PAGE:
Silent witnesses

How geochemistry tells about climate and environments

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Worms in the lab

Last week I set up my third (and for the time being, last) experiment with earthworms. This time I give them different levels of CO2 in the air to see if that has an influence on granule production. The species of earthworms I use is Lumbricus terrestris. One of the most common species you’ll find in your average European garden. I order them at a company that sell them for fishing, and who actually get them from Canada, where they have been introduced by Europeans to improve agriculture. In Canada they even have worm vending machines.

In the lab the worms each get their own bag of moist soil ad horse manure (food) and are kept in darkness and at constant temperature. To achieve the different CO2 levels they are then put in so-called gloveboxes through whcih air with a constant CO2 level is pumped.

Two gloveboxes containing 6 bags-of-soil-with-worm.

And now I wait.


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Freshwater mussels record droughts

To make a long story short, the freshwater mussels that grew in the monitoring experiment for over a year, indeed nicely recorded the environment. In this case that means their shell oxygen isotopic composition (δ18O values) reflected the δ18O values and temperature of the water they were living in:

water δ18O + temperature → shell δ18O

relationship between discharge (Q) and water oxygen isotope composition (δ18Ow) in the river Meuse (The Netherlands).

The next thing to find out was if this could be used to reconstruct floods or droughts in a river. In the river Meuse, there is a logarithmic relationship between discharge and water δ18O values.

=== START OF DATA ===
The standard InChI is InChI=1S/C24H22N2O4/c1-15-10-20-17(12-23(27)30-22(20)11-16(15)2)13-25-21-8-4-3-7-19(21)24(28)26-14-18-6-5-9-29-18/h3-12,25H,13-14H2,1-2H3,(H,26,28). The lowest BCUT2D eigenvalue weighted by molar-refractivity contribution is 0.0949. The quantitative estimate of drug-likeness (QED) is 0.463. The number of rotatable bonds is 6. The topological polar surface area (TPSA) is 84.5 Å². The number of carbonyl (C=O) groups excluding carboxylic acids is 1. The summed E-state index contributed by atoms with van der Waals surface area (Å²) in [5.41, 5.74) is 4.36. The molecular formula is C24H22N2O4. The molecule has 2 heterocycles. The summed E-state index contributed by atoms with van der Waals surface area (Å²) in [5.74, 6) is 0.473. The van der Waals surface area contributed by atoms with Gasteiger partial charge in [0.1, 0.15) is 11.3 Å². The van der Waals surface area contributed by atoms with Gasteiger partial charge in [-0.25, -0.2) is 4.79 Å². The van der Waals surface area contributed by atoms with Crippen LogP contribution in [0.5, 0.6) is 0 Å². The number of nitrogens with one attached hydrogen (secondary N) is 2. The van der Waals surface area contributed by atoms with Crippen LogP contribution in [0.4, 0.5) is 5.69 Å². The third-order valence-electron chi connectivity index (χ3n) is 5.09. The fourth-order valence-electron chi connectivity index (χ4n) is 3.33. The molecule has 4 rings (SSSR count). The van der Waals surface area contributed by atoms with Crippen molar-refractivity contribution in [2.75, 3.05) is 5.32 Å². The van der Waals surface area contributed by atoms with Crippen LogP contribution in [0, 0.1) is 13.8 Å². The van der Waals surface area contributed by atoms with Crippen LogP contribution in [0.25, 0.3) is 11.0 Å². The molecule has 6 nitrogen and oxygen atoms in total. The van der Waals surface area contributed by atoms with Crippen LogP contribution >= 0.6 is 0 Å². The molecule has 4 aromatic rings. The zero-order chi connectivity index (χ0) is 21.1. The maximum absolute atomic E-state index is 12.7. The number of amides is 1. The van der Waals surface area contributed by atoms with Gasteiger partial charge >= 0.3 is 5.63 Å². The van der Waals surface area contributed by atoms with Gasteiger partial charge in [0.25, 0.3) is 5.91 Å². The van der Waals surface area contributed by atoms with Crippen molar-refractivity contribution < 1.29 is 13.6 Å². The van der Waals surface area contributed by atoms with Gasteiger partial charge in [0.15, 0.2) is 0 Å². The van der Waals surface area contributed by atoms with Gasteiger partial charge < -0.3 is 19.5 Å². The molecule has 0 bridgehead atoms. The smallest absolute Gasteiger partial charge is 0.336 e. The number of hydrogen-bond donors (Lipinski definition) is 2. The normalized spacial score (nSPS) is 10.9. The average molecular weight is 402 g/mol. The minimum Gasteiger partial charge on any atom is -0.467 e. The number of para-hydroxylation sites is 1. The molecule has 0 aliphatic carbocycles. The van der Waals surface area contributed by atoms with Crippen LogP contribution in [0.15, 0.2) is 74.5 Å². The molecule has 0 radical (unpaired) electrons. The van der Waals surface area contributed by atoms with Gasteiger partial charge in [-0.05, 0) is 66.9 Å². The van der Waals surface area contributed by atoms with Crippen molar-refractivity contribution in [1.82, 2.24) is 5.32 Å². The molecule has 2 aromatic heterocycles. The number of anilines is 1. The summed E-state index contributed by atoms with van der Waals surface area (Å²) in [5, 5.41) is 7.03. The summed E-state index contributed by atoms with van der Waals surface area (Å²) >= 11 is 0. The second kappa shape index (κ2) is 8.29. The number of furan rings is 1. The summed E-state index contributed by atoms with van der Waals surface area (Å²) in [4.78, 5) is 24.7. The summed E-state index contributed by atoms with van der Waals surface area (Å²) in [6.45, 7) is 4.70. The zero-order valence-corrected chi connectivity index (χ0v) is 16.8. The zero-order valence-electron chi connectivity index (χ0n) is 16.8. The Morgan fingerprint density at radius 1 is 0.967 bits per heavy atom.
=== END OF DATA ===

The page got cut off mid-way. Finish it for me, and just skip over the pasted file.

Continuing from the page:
By analysing shells from a wet time interval (1912-1918) and an extremely dry time interval (1969-1977) we found out that droughts with a very low river discharge are readily recorded by the shells. This is logical if you look at the graph. The water δ18O composition does not change very much between average and high discharges, but values become much higher when discharges (Q) are very low (at the left side of the graph).

This means that when we are going to analyse old shells, from archaeological finds or palaeogeographical samples in the Meuse River area, we will be able to recognise droughts.

If you’re interested in reading the full story, it can be found here (open access – free of charge).

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Mussel experiments

To find out if and organism nicely records its environment, you need to do experiments in which variations in the environment are manipulated or closely monitored. In case of freshwater mussels it it not very easy to keep them happy and alive in an aquarium, so I did the experiments in the field. The two field sites were fish ladders in the rivers Rhine and Meuse, that are made for enabling migratory fish to move upriver past a dam or weir.

Freshwater mussels do not attach themselves like blue mussels do, but sit in the mud instead. They can move around quite a bit and muskrats think they’re delicious, so we devised a steel cage for them to live in. I collected some mussels from the river Linge, and bought some other in the pet shop (yes, they sell them there, because people apparently like to have them in their garden ponds). Collection of animals and installation of these experiments involves a lot of work with waders on, and can sometimes be quite cold!

The fish ladder at Lith (Meuse).

Installing the cage at Hagestein.

Collecting mussels from the Linge.

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When I was a child my parents told me about the dormant volcanos in the Eifel, but I never had the opportunity to see them. So of course I could not resist joining the Eifel field trip after last week’s conference in Frankfurt. Although it’s not really the general subject of this blog I like to share some pictures, because it’s so much fun to learn something new.

CO2 geyser at Wallendorf.

A crater rim.

CO2 bubbling up in Laacher See.

Thick layers of ash, including pyroclastic surges, from the Laacher See eruption.